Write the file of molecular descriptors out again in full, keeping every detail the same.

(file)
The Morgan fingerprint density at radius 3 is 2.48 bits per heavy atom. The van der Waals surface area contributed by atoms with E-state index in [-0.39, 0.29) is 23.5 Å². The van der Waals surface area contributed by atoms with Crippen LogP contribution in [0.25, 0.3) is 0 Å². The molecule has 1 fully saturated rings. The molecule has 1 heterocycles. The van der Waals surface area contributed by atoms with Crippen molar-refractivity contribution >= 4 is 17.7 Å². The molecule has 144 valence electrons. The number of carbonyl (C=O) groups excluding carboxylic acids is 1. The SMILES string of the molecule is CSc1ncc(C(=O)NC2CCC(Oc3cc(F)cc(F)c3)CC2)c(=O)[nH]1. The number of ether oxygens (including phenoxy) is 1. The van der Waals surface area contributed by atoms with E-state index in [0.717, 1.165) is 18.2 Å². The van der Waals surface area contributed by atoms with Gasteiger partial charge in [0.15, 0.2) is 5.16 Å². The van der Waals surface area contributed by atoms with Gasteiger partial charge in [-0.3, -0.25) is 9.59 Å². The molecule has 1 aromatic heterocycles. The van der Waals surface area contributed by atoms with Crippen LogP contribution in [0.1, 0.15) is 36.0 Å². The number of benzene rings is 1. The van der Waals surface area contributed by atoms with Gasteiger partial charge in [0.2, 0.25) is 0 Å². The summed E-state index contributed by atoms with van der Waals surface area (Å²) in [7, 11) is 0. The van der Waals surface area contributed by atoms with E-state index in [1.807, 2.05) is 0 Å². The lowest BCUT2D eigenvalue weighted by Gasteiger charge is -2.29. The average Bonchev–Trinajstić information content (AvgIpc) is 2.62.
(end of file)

The Morgan fingerprint density at radius 3 is 2.48 bits per heavy atom. The van der Waals surface area contributed by atoms with E-state index in [-0.39, 0.29) is 23.5 Å². The van der Waals surface area contributed by atoms with Crippen LogP contribution in [0.25, 0.3) is 0 Å². The molecule has 1 fully saturated rings. The molecule has 1 heterocycles. The van der Waals surface area contributed by atoms with Crippen molar-refractivity contribution >= 4 is 17.7 Å². The molecule has 144 valence electrons. The number of carbonyl (C=O) groups excluding carboxylic acids is 1. The SMILES string of the molecule is CSc1ncc(C(=O)NC2CCC(Oc3cc(F)cc(F)c3)CC2)c(=O)[nH]1. The number of ether oxygens (including phenoxy) is 1. The van der Waals surface area contributed by atoms with E-state index in [0.717, 1.165) is 18.2 Å². The van der Waals surface area contributed by atoms with Gasteiger partial charge in [0.15, 0.2) is 5.16 Å². The van der Waals surface area contributed by atoms with Gasteiger partial charge in [-0.3, -0.25) is 9.59 Å². The molecule has 1 aromatic heterocycles. The van der Waals surface area contributed by atoms with Crippen LogP contribution in [0.1, 0.15) is 36.0 Å². The number of benzene rings is 1. The van der Waals surface area contributed by atoms with Gasteiger partial charge in [0.2, 0.25) is 0 Å². The summed E-state index contributed by atoms with van der Waals surface area (Å²) in [7, 11) is 0. The van der Waals surface area contributed by atoms with E-state index in [1.807, 2.05) is 0 Å². The lowest BCUT2D eigenvalue weighted by Gasteiger charge is -2.29. The average Bonchev–Trinajstić information content (AvgIpc) is 2.62.